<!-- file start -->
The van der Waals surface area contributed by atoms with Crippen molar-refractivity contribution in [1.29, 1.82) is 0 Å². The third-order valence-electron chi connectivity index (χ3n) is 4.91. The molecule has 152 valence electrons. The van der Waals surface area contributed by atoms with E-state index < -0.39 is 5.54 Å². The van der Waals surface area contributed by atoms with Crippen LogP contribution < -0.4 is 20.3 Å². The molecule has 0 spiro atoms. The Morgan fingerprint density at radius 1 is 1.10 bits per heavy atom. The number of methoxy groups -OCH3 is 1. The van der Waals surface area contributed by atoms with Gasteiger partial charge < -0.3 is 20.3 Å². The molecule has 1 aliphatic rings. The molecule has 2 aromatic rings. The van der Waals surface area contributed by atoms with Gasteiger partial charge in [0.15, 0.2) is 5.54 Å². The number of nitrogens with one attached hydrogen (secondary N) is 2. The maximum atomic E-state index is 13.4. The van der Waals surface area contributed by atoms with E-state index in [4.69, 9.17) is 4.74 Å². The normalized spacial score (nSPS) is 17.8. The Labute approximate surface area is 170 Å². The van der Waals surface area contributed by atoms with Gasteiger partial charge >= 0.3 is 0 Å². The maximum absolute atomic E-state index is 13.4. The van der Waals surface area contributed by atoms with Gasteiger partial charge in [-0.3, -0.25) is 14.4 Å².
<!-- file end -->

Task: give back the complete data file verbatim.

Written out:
The van der Waals surface area contributed by atoms with Crippen molar-refractivity contribution in [1.29, 1.82) is 0 Å². The third-order valence-electron chi connectivity index (χ3n) is 4.91. The molecule has 152 valence electrons. The van der Waals surface area contributed by atoms with E-state index < -0.39 is 5.54 Å². The van der Waals surface area contributed by atoms with Crippen LogP contribution < -0.4 is 20.3 Å². The molecule has 0 spiro atoms. The Morgan fingerprint density at radius 1 is 1.10 bits per heavy atom. The number of methoxy groups -OCH3 is 1. The van der Waals surface area contributed by atoms with Gasteiger partial charge < -0.3 is 20.3 Å². The molecule has 1 aliphatic rings. The molecule has 2 aromatic rings. The van der Waals surface area contributed by atoms with Gasteiger partial charge in [0.15, 0.2) is 5.54 Å². The number of nitrogens with one attached hydrogen (secondary N) is 2. The maximum atomic E-state index is 13.4. The van der Waals surface area contributed by atoms with E-state index in [4.69, 9.17) is 4.74 Å². The normalized spacial score (nSPS) is 17.8. The Labute approximate surface area is 170 Å². The van der Waals surface area contributed by atoms with Gasteiger partial charge >= 0.3 is 0 Å². The maximum absolute atomic E-state index is 13.4. The van der Waals surface area contributed by atoms with Gasteiger partial charge in [-0.3, -0.25) is 14.4 Å².